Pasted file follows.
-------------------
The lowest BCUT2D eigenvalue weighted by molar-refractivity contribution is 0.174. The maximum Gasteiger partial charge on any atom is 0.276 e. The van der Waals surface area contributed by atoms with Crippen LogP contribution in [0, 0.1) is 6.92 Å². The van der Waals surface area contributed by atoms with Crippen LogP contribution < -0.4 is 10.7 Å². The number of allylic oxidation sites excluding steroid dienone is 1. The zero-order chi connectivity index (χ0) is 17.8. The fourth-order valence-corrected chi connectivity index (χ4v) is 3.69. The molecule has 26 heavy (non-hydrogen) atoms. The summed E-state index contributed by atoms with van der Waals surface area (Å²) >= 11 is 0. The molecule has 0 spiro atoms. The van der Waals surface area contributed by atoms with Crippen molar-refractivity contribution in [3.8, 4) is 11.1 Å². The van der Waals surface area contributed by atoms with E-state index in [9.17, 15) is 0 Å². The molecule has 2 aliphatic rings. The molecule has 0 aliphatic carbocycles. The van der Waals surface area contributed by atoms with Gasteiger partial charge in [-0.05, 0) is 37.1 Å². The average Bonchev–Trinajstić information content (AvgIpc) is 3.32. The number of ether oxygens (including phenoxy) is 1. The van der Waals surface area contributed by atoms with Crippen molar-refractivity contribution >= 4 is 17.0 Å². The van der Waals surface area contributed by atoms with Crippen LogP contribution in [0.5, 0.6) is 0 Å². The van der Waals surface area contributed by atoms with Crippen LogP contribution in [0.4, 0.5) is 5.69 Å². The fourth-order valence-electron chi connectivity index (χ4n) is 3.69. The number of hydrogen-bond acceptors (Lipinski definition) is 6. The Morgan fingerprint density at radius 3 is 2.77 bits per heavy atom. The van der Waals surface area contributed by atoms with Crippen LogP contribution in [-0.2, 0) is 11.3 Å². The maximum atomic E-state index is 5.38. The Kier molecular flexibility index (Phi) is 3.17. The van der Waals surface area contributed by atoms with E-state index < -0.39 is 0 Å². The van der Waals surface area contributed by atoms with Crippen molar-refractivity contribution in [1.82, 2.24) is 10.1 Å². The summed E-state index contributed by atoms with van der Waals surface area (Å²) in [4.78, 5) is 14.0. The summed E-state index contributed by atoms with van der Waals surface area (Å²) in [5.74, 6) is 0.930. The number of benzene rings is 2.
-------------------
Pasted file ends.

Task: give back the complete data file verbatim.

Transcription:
The lowest BCUT2D eigenvalue weighted by molar-refractivity contribution is 0.174. The maximum Gasteiger partial charge on any atom is 0.276 e. The van der Waals surface area contributed by atoms with Crippen LogP contribution in [0, 0.1) is 6.92 Å². The van der Waals surface area contributed by atoms with Crippen LogP contribution < -0.4 is 10.7 Å². The number of allylic oxidation sites excluding steroid dienone is 1. The zero-order chi connectivity index (χ0) is 17.8. The fourth-order valence-corrected chi connectivity index (χ4v) is 3.69. The molecule has 26 heavy (non-hydrogen) atoms. The summed E-state index contributed by atoms with van der Waals surface area (Å²) >= 11 is 0. The molecule has 0 spiro atoms. The van der Waals surface area contributed by atoms with Crippen molar-refractivity contribution in [3.8, 4) is 11.1 Å². The van der Waals surface area contributed by atoms with E-state index in [9.17, 15) is 0 Å². The molecule has 2 aliphatic rings. The molecule has 0 aliphatic carbocycles. The van der Waals surface area contributed by atoms with Gasteiger partial charge in [-0.05, 0) is 37.1 Å². The average Bonchev–Trinajstić information content (AvgIpc) is 3.32. The number of ether oxygens (including phenoxy) is 1. The van der Waals surface area contributed by atoms with Crippen molar-refractivity contribution >= 4 is 17.0 Å². The van der Waals surface area contributed by atoms with Crippen LogP contribution in [0.5, 0.6) is 0 Å². The van der Waals surface area contributed by atoms with Crippen LogP contribution in [0.4, 0.5) is 5.69 Å². The fourth-order valence-electron chi connectivity index (χ4n) is 3.69. The number of hydrogen-bond acceptors (Lipinski definition) is 6. The Morgan fingerprint density at radius 3 is 2.77 bits per heavy atom. The van der Waals surface area contributed by atoms with Crippen LogP contribution in [-0.2, 0) is 11.3 Å². The maximum atomic E-state index is 5.38. The Kier molecular flexibility index (Phi) is 3.17. The van der Waals surface area contributed by atoms with E-state index < -0.39 is 0 Å². The van der Waals surface area contributed by atoms with Crippen molar-refractivity contribution in [1.82, 2.24) is 10.1 Å². The summed E-state index contributed by atoms with van der Waals surface area (Å²) in [4.78, 5) is 14.0. The summed E-state index contributed by atoms with van der Waals surface area (Å²) in [5.74, 6) is 0.930. The number of benzene rings is 2.